From Academic Kids

Hubris is exaggerated pride or self-confidence often resulting in retribution.

Hubris in ancient times

Hubris is a common theme in Greek tragedies and mythology, whose stories often featured protagonists suffering from hubris and subsequently being punished by the gods for it. In Greek law, it most often refers to violent outrage wreaked by the powerful upon the weak. In poetry and mythology, the term was used of those individuals esteeming themselves as equal to or greater than the gods. Hubris was often the "tragic flaw", or Hamartia, of characters in Greek drama.

There was also a goddess called Hubris (or Hybris), the personification of the above concept, insolence, lack of restraint and instinct. She spent most of her time among mortals.

Greek and Roman mythological characters punished for their hubris:

Punishment for arrogance also appears as a theme in the Hebrew Bible:

  • Adam and Eve are tempted to be like God and are expelled from the Garden of Eden.
  • The Tower of Babel was erected to reach the sky, but was destroyed by God.

Some ancient sayings

  • Those whom the Gods would destroy they first make all powerful.
  • Those whom the Gods would destroy they first make proud.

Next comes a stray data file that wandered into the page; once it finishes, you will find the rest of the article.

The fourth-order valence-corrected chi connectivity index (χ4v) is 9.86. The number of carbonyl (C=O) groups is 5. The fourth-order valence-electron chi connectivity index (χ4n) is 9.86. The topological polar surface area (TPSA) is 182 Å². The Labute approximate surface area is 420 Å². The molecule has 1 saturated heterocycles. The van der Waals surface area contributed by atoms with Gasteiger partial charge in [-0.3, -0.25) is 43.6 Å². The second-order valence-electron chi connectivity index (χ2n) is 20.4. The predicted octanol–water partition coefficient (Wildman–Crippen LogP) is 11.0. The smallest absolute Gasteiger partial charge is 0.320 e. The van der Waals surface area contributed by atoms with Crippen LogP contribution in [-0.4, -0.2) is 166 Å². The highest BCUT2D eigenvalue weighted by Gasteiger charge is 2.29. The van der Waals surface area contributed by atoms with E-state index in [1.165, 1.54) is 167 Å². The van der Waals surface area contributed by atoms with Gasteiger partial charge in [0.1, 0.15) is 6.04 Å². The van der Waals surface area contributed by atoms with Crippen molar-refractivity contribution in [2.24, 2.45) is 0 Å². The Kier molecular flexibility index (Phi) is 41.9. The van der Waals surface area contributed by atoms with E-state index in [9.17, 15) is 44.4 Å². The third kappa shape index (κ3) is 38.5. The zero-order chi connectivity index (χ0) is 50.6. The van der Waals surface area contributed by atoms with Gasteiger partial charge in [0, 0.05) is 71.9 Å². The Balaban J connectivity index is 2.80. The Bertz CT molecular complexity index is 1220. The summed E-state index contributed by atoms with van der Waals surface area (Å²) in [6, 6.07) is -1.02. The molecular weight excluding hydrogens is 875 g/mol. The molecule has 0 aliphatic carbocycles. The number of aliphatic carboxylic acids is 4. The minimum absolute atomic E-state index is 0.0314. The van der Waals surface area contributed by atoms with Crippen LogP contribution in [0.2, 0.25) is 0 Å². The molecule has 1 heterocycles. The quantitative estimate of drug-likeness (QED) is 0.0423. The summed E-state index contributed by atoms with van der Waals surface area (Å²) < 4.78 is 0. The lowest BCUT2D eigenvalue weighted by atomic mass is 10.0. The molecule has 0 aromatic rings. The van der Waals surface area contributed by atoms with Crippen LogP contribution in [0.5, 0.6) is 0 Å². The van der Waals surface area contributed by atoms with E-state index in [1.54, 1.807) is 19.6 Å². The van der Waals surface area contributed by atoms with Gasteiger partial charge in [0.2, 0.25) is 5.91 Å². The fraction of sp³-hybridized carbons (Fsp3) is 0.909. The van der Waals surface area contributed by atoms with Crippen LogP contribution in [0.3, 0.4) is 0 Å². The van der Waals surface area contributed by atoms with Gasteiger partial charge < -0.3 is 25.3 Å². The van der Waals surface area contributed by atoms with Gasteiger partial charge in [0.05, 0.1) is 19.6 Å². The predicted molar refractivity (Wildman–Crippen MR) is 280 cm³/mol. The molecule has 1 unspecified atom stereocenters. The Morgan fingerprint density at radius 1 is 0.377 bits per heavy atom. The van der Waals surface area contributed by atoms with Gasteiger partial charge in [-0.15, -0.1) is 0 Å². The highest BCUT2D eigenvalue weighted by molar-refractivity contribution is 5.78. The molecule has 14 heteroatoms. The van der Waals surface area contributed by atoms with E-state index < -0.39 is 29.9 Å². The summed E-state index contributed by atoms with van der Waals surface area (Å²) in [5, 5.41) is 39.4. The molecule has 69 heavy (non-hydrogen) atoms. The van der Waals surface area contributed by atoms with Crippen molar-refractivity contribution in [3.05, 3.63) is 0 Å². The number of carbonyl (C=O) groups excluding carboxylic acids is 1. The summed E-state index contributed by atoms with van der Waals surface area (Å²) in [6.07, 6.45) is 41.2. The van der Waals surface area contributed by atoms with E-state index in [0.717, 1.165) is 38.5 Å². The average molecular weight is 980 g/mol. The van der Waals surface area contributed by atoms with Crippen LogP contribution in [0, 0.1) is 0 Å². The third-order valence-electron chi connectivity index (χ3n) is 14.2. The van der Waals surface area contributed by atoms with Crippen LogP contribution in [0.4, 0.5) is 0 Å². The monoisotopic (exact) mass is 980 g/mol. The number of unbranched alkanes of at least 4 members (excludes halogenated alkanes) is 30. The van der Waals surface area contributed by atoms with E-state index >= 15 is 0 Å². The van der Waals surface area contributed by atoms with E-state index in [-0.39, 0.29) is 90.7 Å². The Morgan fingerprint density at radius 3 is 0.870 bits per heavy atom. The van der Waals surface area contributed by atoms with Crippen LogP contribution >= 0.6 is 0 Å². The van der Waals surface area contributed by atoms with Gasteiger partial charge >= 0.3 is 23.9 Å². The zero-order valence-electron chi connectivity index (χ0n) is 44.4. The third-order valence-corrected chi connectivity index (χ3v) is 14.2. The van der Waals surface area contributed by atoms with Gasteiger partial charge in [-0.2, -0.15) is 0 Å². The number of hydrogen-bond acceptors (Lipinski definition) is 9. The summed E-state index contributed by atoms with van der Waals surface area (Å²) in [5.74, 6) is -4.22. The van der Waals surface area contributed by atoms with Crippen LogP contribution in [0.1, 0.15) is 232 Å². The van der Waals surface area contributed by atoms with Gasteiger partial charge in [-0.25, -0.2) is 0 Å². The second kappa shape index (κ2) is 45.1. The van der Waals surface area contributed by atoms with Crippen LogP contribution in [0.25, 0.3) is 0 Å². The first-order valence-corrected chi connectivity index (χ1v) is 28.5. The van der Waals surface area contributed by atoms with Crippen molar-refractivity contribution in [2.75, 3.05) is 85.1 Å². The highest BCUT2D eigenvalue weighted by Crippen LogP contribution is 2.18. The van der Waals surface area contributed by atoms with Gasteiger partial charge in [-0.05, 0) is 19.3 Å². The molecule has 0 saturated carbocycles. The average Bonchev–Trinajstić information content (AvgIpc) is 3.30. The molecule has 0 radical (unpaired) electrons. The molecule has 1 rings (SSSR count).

Hubris in modern times

While hubris in minor matters is not uncommon, it is considered particularly dangerous when present in those who control great power. Military organizations have long realized this and many take great care to build in organizational structures and procedural controls to limit its dangers. Such restraints are less likely to be found in other fields.

Modern negative consequences of actions stemming from hubris appear to be associated with a lack of knowledge, interest in, and exploration of history, combined with overconfidence and a lack of humility.

Hubris as a pejorative term is often applied in the political realm. As hubris is associated with power, it is usually used by persons associated with political parties that are out of power against those who are in power.

Hubris has been suggested as one of the three virtues of successful programmers, according to Larry Wall. It is "the quality that makes you write (and maintain) programs that other people won't want to say bad things about." The other two virtues are laziness and es:Hibris fr:Hybris nl:Hubris pl:Hybris


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